Tracheal extubation was performed 1 h, 15 min after the end of anesthesia. The patient complained of nausea. Her physical examination was unremarkable, with no evidence of cardiovascular instability or signs of altered consciousness. However, examination of her shoulder revealed a large increase in its volume. The patient was discharged from the recovery room after 4 h. She was awake, but remained nauseated and slightly sleepy. Thirty minutes later, her systolic blood pressure decreased for a few minutes to 70 mmHg and returned to 120 mmHg with 1,000 ml of Ringer's lactate. Her condition remained unchanged for 3 h. Seven and a half hours postoperatively, a nurse found her to have severe bradypnea and in a deep coma (Glasgow Coma Scale = 3). Her pupils were dilated and did not react to light.

The patient was transferred to the intensive care unit. At this time (8 h after intervention), her serum sodium concentration was 116 mmol/l, chloride 88 mmol/l, protein 48 g/l, osmolarity 269 mosm/l, and hematocrit 31%. A cerebral computed tomography scan showed severe diffuse cerebral edema, with both ventricles and basal cisterns collapsed. Intravenous infusion of hypertonic saline normalized the serum sodium concentration within 24 h. Serum glycine concentration was measured and found to be 1,360, 600, and 256 micro mol/l at 10, 20, and 24 h after arthroscopy. Finally, a cerebral angiography confirmed brain death diagnosis. The autopsy showed severe cerebral edema without any other abnormality.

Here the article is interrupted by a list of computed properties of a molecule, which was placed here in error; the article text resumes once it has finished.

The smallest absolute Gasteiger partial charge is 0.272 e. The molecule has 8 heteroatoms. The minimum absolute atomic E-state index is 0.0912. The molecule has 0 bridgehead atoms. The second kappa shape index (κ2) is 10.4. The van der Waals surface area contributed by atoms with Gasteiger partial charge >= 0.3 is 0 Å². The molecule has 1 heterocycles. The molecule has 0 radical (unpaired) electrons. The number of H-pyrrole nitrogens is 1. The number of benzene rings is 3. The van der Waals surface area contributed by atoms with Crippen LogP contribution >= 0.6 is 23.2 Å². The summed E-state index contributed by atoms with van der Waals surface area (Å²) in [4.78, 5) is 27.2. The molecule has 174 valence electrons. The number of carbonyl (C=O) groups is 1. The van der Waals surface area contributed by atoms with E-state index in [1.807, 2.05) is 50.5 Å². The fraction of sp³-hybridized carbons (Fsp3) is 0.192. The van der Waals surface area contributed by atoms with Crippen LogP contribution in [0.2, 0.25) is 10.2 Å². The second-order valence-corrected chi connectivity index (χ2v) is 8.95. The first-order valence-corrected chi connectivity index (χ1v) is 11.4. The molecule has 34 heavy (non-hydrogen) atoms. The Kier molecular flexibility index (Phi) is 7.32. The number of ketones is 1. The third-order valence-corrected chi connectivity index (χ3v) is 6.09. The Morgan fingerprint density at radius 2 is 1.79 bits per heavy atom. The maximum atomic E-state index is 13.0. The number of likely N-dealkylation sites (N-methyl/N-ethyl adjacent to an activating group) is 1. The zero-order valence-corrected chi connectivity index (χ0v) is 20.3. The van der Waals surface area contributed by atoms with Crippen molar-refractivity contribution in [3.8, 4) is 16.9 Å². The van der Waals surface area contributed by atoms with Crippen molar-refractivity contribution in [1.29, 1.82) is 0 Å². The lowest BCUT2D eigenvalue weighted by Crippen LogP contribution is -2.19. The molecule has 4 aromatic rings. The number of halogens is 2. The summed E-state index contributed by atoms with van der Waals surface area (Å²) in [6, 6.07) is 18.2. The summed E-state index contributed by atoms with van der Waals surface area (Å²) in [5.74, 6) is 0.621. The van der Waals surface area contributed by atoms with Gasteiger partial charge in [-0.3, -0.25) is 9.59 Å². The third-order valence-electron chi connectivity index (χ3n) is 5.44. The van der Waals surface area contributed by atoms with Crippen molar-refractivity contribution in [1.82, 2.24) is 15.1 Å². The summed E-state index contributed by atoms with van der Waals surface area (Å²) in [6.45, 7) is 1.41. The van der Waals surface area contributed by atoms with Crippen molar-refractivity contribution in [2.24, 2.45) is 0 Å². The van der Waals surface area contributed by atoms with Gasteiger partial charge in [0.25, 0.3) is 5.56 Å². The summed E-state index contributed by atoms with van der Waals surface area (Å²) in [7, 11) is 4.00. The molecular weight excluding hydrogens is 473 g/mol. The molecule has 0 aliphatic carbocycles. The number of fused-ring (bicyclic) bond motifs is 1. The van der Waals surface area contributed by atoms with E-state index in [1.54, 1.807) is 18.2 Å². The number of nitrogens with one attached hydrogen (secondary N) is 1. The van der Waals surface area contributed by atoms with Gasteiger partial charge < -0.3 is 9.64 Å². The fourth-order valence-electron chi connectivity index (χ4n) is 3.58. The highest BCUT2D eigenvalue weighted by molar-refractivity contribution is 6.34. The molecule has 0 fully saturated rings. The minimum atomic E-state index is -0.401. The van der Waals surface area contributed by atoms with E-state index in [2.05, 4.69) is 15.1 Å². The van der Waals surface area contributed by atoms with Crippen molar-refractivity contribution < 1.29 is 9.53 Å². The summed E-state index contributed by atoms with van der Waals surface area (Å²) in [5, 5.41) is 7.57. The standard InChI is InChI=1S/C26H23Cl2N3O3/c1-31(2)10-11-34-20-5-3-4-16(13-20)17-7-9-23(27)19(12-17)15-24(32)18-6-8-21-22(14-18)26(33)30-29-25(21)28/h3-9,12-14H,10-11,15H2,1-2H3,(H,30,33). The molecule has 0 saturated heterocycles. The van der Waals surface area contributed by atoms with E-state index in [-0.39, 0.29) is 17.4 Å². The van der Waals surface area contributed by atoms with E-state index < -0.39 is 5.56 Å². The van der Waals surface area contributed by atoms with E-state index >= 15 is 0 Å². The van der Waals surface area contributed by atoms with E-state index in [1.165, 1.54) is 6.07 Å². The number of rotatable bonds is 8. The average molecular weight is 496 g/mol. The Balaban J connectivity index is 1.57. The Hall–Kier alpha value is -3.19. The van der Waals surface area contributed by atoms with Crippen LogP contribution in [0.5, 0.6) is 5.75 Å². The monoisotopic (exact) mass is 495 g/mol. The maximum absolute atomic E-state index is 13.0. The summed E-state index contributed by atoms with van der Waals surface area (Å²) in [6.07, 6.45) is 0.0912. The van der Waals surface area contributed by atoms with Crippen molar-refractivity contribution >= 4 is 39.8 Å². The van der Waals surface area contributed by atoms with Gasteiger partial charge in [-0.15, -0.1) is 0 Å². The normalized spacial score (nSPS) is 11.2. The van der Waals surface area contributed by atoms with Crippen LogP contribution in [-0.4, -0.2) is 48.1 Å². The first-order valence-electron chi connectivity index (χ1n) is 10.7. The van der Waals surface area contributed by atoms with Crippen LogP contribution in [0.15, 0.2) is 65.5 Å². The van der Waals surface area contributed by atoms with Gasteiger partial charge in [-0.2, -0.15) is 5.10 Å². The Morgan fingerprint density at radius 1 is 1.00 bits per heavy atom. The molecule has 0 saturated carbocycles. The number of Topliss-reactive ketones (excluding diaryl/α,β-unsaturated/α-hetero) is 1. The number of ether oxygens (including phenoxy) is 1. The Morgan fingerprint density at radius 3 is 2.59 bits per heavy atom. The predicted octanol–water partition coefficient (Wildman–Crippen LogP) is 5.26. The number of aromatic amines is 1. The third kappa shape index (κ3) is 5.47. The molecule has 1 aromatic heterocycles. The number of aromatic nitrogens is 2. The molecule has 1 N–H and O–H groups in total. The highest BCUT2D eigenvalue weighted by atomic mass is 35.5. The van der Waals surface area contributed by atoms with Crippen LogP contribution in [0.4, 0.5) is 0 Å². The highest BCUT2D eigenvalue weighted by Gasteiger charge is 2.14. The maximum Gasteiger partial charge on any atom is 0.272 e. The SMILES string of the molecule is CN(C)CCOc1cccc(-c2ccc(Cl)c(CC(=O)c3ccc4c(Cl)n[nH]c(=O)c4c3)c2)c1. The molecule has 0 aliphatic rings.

Follow-up Study

Materials and Methods

Twenty-two patients (10 men and 12 women) were prospectively included during a 2-month period. The study was approved by the local ethics committee. All patients gave their informed consent according to the Helsinki II declaration. The inclusion criterion was a shoulder arthroscopy using a 1.5% glycine irrigating solution. Patients with hepatic and/or renal disease, abnormal preoperative values of serum sodium, glucose, urea, or measured plasma osmolarity were excluded.

Premedication was 5 mg intramuscular midazolam. General anesthesia was induced with 4-6 mg/kg thiopental combined with 0.1 mg fentanyl and 0.5 mg/kg atracurium dibesylate before intubation, and maintained with 50% N2O in oxygen, isoflurane, and fentanyl (6 patients). Two patients were given an interscalene block, and 14 patients were given a combination of local and general anesthesia. One thousand milliliters Ringer's lactate solution and 500 ml of 10% glucose were given intravenously during the procedure and 24 h after it. Glycine solution was infused with an arthropump or by gravity, without exceeding 80 mmHg.